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Review: Skyclad - The Silent Whales of Lunar Sea
Skyclad
www.skyclad.band
The Silent Whales of Lunar Sea

Label: Noise Records
Year released: 1995
Duration: 48:21
Tracks: 11
Genre: Folk Metal

Rating: 3.75/5

Review online: March 5, 2021
Reviewed by: MetalMike
Readers Rating
for:
The Silent Whales of Lunar Sea

Rated 4.43/5 (88.57%) (7 Votes)
Review

I remember receiving a copy of Skyclad's 1991 debut album, The Wayward Sons of Mother Earth, when I was doing my radio show in college and thinking, "what the hell is this?" I certainly wasn't ready for the dawn of what we know now as "folk metal," but former Sabbat (the UK version) vocalist Martin Walkyier would not be denied. The band cranked out 10 albums in the nine years he handled the microphone and I've decided to go back and check out their fifth record, The Silent Whales of Lunar Sea, from 1995 to see if my tastes have changed.

The short answer is "yes." The music on The Silent Whales of Lunar Sea is not what I was expecting at all, which was lots of flutes, violins, and acoustic guitars with lyrics about druids or magic woodlands. Opening track "Still Spinning Shrapnel" opens with a huge power metal riff and gravelly vocals that reminded me of Running Wild. The songs that follow fully embrace the sea shanty melodies of Running Wild and add some of the pagan party energy of Korpiklaani and bring in the strings and wind instruments I expected, though in more supporting roles. Not satisfied with just that approach, Walkyier and crew bring in Middle Eastern chants and electronic beats on "The Stranger in the Garden" before switching back to the folky, metallic vibe of the rest of the album. You can even pick out some early Pink Floyd vocal lines and solo work. The lyrics deal with not only fantasy topics but also more modern ideas. So yeah, there's a lot happening on The Silent Whales of Lunar Sea.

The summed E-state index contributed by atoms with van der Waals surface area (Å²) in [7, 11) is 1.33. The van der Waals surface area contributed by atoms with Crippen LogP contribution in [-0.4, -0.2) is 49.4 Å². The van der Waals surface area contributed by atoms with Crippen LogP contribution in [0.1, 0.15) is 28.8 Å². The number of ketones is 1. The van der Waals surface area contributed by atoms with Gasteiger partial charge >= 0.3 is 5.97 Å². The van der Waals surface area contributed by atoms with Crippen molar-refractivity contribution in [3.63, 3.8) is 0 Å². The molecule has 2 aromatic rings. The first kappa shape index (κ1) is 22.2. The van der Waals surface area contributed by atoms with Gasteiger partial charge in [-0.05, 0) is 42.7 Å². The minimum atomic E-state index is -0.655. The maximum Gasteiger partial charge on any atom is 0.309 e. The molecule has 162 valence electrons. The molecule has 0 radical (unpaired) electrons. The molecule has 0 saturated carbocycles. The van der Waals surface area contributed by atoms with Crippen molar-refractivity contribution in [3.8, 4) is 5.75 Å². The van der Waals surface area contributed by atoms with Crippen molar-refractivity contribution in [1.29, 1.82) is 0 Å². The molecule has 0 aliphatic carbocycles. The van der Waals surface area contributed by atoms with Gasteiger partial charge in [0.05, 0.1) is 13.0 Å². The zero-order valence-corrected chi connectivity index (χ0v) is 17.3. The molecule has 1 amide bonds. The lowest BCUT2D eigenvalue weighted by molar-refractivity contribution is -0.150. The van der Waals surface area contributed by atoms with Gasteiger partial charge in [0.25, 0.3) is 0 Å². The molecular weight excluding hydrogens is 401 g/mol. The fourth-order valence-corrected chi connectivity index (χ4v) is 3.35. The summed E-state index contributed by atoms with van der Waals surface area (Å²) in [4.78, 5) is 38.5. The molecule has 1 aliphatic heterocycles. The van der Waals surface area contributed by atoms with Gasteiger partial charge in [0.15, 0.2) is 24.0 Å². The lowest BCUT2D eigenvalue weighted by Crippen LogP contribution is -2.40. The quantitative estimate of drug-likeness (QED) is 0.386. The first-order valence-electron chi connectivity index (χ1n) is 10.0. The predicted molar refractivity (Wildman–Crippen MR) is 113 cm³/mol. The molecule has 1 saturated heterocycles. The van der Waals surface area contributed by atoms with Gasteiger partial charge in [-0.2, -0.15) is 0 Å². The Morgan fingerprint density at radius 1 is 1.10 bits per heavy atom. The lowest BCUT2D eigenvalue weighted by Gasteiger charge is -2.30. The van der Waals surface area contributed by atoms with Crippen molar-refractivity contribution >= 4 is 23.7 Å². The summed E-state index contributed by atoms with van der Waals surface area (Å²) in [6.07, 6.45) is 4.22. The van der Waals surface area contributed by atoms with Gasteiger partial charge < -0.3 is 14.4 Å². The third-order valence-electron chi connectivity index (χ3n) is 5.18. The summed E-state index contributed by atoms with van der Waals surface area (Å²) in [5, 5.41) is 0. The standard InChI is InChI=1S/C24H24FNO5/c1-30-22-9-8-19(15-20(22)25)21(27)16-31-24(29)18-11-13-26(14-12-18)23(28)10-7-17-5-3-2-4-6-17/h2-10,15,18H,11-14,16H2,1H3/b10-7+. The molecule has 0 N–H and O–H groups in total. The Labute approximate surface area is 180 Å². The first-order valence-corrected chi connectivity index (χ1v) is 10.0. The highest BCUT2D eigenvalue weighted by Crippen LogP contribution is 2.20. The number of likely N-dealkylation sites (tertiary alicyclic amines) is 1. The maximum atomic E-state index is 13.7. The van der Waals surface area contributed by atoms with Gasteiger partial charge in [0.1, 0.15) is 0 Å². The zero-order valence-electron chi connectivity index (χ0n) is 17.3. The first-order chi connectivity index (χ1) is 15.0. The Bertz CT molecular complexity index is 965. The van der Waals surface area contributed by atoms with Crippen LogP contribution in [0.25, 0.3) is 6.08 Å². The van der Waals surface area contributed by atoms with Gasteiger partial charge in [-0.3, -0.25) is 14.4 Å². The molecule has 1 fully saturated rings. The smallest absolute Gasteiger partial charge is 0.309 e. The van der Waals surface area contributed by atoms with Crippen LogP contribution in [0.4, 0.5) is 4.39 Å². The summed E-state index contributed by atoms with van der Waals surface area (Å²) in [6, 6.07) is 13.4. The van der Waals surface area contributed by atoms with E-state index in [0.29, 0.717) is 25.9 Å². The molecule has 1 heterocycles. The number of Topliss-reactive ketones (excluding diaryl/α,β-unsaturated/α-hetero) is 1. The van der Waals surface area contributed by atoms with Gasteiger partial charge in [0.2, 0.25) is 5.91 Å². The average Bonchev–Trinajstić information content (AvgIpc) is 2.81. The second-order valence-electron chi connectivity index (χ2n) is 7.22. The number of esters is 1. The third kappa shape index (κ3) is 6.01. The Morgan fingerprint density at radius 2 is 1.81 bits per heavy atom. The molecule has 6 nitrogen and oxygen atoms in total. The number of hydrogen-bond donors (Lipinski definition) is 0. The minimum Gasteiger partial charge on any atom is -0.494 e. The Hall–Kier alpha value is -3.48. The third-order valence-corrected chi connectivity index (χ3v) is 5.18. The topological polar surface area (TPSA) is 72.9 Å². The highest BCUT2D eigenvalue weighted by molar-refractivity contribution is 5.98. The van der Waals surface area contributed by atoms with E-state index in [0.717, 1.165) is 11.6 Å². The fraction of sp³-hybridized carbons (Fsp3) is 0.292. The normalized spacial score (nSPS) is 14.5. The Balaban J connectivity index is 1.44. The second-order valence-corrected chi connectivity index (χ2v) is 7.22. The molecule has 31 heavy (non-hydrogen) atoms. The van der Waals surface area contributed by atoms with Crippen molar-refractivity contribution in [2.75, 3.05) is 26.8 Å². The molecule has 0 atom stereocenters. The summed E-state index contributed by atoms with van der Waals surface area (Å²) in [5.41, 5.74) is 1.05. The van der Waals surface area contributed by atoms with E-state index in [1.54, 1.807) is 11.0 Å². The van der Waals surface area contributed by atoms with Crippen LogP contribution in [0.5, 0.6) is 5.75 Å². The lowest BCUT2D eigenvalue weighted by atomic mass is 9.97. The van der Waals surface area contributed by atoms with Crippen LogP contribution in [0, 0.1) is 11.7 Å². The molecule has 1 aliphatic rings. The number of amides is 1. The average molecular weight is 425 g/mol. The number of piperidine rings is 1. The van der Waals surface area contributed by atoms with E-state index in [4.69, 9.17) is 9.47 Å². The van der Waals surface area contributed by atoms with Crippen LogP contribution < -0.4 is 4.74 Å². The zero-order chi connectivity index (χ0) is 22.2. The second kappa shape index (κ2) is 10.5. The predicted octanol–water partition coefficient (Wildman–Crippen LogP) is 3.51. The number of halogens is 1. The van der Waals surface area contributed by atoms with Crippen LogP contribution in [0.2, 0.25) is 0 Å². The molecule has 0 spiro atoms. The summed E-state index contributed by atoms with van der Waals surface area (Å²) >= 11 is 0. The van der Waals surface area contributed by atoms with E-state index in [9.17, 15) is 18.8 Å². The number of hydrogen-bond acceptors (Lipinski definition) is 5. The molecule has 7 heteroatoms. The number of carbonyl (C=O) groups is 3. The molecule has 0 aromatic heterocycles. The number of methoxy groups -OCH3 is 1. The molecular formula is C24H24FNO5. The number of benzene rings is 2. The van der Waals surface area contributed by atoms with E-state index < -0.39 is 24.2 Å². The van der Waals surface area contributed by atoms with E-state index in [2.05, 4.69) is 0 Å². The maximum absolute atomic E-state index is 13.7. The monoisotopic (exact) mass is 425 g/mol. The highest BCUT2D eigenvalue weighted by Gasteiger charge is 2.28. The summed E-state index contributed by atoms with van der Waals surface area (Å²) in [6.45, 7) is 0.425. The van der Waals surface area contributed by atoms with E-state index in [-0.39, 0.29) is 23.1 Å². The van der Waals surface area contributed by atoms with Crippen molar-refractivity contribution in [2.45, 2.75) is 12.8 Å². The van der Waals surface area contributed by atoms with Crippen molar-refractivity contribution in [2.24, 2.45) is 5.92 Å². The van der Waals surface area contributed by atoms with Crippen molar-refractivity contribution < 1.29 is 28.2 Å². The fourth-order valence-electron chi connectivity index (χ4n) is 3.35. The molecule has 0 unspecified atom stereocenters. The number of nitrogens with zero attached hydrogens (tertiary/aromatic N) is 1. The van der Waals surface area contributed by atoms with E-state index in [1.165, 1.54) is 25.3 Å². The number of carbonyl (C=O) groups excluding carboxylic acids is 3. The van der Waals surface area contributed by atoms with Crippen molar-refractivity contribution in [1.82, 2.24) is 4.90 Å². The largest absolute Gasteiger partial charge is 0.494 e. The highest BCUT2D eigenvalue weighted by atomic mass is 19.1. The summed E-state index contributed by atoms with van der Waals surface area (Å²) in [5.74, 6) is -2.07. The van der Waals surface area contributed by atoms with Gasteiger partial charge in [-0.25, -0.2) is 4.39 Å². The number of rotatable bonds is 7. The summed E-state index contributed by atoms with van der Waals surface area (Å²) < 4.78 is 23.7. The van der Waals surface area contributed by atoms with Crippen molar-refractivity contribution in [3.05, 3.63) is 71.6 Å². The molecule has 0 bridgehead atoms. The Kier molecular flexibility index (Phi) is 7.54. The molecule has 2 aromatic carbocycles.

Skyclad made it OK to combine metal with folk instruments and while I can't speak to any of the other records, as I haven't listened to them, The Silent Whales of Lunar Sea is a solid and enjoyable album.

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